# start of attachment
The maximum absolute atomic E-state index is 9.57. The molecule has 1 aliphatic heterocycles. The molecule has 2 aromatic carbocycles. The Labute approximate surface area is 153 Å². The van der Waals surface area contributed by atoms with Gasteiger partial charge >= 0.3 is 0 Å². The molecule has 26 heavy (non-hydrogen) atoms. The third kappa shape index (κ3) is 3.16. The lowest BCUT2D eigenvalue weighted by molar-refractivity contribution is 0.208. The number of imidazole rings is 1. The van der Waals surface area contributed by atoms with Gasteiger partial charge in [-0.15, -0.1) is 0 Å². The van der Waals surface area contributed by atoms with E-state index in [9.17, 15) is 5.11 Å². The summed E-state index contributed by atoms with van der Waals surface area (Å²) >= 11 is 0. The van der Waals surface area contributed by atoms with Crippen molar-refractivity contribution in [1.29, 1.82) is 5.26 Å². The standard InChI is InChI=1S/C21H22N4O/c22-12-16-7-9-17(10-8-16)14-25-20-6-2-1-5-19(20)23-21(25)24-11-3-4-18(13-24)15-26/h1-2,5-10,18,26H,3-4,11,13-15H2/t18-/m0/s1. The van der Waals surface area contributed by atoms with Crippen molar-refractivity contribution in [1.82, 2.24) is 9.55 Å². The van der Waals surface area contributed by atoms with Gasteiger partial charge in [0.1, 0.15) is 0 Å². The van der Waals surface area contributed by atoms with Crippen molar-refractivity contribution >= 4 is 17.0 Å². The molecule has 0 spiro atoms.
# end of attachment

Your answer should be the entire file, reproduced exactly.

The maximum absolute atomic E-state index is 9.57. The molecule has 1 aliphatic heterocycles. The molecule has 2 aromatic carbocycles. The Labute approximate surface area is 153 Å². The van der Waals surface area contributed by atoms with Gasteiger partial charge >= 0.3 is 0 Å². The molecule has 26 heavy (non-hydrogen) atoms. The third kappa shape index (κ3) is 3.16. The lowest BCUT2D eigenvalue weighted by molar-refractivity contribution is 0.208. The number of imidazole rings is 1. The van der Waals surface area contributed by atoms with Gasteiger partial charge in [-0.15, -0.1) is 0 Å². The van der Waals surface area contributed by atoms with E-state index in [9.17, 15) is 5.11 Å². The summed E-state index contributed by atoms with van der Waals surface area (Å²) >= 11 is 0. The van der Waals surface area contributed by atoms with Crippen molar-refractivity contribution in [1.29, 1.82) is 5.26 Å². The standard InChI is InChI=1S/C21H22N4O/c22-12-16-7-9-17(10-8-16)14-25-20-6-2-1-5-19(20)23-21(25)24-11-3-4-18(13-24)15-26/h1-2,5-10,18,26H,3-4,11,13-15H2/t18-/m0/s1. The van der Waals surface area contributed by atoms with Crippen molar-refractivity contribution in [1.82, 2.24) is 9.55 Å². The van der Waals surface area contributed by atoms with Gasteiger partial charge in [0.1, 0.15) is 0 Å². The van der Waals surface area contributed by atoms with Crippen molar-refractivity contribution >= 4 is 17.0 Å². The molecule has 0 spiro atoms.